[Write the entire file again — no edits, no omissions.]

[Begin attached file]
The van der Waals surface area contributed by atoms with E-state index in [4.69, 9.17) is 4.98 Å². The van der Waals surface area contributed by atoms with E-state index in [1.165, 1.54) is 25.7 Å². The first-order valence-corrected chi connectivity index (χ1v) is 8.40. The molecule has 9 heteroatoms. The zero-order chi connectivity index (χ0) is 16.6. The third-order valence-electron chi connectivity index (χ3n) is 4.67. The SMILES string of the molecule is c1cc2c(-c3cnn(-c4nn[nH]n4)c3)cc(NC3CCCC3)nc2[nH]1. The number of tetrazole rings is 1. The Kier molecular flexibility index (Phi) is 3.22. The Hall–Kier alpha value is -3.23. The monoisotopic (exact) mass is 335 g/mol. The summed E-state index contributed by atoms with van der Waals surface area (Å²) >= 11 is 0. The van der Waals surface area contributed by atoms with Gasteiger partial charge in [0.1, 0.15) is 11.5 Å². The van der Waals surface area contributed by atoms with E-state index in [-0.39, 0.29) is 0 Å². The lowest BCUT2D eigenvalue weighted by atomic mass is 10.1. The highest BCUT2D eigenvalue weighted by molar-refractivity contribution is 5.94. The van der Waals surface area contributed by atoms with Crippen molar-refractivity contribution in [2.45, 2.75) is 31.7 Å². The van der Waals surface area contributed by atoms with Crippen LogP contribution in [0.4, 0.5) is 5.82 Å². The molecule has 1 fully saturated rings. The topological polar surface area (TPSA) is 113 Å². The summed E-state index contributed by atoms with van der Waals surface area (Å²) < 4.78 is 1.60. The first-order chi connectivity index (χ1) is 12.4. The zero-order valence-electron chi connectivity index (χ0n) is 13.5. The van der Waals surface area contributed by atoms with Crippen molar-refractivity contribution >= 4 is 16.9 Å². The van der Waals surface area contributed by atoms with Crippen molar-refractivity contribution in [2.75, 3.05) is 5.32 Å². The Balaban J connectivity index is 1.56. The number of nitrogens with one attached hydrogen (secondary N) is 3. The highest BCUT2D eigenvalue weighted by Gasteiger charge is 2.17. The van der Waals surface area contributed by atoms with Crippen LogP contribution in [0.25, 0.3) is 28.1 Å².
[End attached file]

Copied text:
The van der Waals surface area contributed by atoms with E-state index in [4.69, 9.17) is 4.98 Å². The van der Waals surface area contributed by atoms with E-state index in [1.165, 1.54) is 25.7 Å². The first-order valence-corrected chi connectivity index (χ1v) is 8.40. The molecule has 9 heteroatoms. The zero-order chi connectivity index (χ0) is 16.6. The third-order valence-electron chi connectivity index (χ3n) is 4.67. The SMILES string of the molecule is c1cc2c(-c3cnn(-c4nn[nH]n4)c3)cc(NC3CCCC3)nc2[nH]1. The number of tetrazole rings is 1. The Kier molecular flexibility index (Phi) is 3.22. The Hall–Kier alpha value is -3.23. The monoisotopic (exact) mass is 335 g/mol. The summed E-state index contributed by atoms with van der Waals surface area (Å²) >= 11 is 0. The van der Waals surface area contributed by atoms with Gasteiger partial charge in [0.1, 0.15) is 11.5 Å². The van der Waals surface area contributed by atoms with E-state index in [-0.39, 0.29) is 0 Å². The lowest BCUT2D eigenvalue weighted by atomic mass is 10.1. The highest BCUT2D eigenvalue weighted by molar-refractivity contribution is 5.94. The van der Waals surface area contributed by atoms with Crippen molar-refractivity contribution in [2.45, 2.75) is 31.7 Å². The van der Waals surface area contributed by atoms with Crippen LogP contribution in [0.4, 0.5) is 5.82 Å². The molecule has 1 fully saturated rings. The topological polar surface area (TPSA) is 113 Å². The summed E-state index contributed by atoms with van der Waals surface area (Å²) < 4.78 is 1.60. The first-order chi connectivity index (χ1) is 12.4. The zero-order valence-electron chi connectivity index (χ0n) is 13.5. The van der Waals surface area contributed by atoms with Crippen molar-refractivity contribution >= 4 is 16.9 Å². The van der Waals surface area contributed by atoms with Crippen molar-refractivity contribution in [2.75, 3.05) is 5.32 Å². The Balaban J connectivity index is 1.56. The number of nitrogens with one attached hydrogen (secondary N) is 3. The highest BCUT2D eigenvalue weighted by Gasteiger charge is 2.17. The van der Waals surface area contributed by atoms with Crippen LogP contribution in [0.25, 0.3) is 28.1 Å².